In the US, the Americans with Disabilities Act poses similar stipulations on websites. While there is no explicit mention of website compliance in the ADA, it does govern “public accommodations”. There have been cases of organizations being sued, and facing charges related to lack of website accessibility, citing websites as public accommodations, although enforcement and penalties are often at the discretion of the judge handling the case.
From Facebook, to Yahoo, to Marriott, we’ve heard about major data breaches, and how they can compromise the personal information of millions of users. Websites of all kinds collect personal information, such as names, addresses, age, gender, race, and secret questions for account security; if this type of information is obtained by the wrong people, it can allow them to access other, even more personal items, like emails and bank accounts, having devastating consequences for the person whose data has been breached, as well as for the reputation of the organization that was breached.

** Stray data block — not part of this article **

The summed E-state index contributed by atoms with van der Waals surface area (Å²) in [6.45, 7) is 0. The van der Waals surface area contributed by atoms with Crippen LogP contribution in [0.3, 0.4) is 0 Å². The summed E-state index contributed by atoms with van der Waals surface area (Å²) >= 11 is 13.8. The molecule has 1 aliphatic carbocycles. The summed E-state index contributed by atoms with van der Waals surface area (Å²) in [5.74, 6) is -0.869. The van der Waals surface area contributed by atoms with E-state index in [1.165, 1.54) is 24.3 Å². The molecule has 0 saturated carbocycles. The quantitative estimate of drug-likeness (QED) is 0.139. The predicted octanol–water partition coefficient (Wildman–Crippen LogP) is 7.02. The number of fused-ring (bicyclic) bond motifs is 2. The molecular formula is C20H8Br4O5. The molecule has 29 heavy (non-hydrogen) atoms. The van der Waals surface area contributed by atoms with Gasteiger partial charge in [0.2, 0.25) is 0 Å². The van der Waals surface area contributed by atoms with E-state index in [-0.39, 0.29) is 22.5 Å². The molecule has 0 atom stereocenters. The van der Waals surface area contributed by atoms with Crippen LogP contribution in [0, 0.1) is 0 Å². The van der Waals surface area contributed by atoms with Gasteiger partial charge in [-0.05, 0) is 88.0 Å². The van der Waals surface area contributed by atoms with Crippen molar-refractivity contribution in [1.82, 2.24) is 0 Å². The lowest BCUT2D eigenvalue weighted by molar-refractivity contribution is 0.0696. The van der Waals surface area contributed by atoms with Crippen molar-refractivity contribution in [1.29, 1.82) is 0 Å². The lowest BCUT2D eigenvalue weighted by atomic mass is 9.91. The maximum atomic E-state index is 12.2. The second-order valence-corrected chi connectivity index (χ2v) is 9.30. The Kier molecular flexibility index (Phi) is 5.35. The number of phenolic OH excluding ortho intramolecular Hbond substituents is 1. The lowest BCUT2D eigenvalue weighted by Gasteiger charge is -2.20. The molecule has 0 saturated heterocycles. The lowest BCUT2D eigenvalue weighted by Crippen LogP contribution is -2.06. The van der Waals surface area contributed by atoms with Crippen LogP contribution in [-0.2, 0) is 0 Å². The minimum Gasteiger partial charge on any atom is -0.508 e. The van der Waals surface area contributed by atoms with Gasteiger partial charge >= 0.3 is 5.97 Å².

Europe’s General Data Privacy Regulation (GDPR) requires compliance from all websites that handle user data. How a business or organization plans to collect, handle, store and share users’ personal information must be disclosed, and they must make it possible for users to decline consent. In addition, users must be able to request the organization’s records of their personal information as far back as 12 months prior, and as often as twice each year. Failure to comply can result in fines on 2 levels: smaller offences face a fine of €10 million, or 2% of the company’s annual global revenue, whichever is higher. Larger penalties include a fine of €20 million, or 4% of the company’s annual global revenue, whichever is larger.